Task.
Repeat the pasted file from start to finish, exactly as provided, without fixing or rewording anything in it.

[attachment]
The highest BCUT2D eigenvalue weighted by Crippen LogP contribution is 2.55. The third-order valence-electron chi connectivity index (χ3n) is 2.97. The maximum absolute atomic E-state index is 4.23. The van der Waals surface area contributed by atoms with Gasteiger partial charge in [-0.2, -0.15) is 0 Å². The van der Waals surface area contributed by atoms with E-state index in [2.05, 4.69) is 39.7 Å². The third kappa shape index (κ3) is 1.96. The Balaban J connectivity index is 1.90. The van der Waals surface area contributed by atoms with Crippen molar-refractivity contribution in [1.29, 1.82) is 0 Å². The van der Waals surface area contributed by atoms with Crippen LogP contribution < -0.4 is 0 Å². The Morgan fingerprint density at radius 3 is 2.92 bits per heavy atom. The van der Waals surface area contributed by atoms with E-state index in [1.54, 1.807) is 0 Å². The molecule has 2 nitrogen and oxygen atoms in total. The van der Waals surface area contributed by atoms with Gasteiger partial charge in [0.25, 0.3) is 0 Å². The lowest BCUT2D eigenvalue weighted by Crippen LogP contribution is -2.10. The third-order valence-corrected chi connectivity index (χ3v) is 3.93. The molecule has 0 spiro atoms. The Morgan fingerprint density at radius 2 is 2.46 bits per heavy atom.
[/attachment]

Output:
The highest BCUT2D eigenvalue weighted by Crippen LogP contribution is 2.55. The third-order valence-electron chi connectivity index (χ3n) is 2.97. The maximum absolute atomic E-state index is 4.23. The van der Waals surface area contributed by atoms with Gasteiger partial charge in [-0.2, -0.15) is 0 Å². The van der Waals surface area contributed by atoms with E-state index in [2.05, 4.69) is 39.7 Å². The third kappa shape index (κ3) is 1.96. The Balaban J connectivity index is 1.90. The van der Waals surface area contributed by atoms with Crippen molar-refractivity contribution in [1.29, 1.82) is 0 Å². The van der Waals surface area contributed by atoms with Crippen LogP contribution < -0.4 is 0 Å². The Morgan fingerprint density at radius 3 is 2.92 bits per heavy atom. The van der Waals surface area contributed by atoms with E-state index in [1.54, 1.807) is 0 Å². The molecule has 2 nitrogen and oxygen atoms in total. The van der Waals surface area contributed by atoms with Gasteiger partial charge in [0.25, 0.3) is 0 Å². The lowest BCUT2D eigenvalue weighted by Crippen LogP contribution is -2.10. The third-order valence-corrected chi connectivity index (χ3v) is 3.93. The molecule has 0 spiro atoms. The Morgan fingerprint density at radius 2 is 2.46 bits per heavy atom.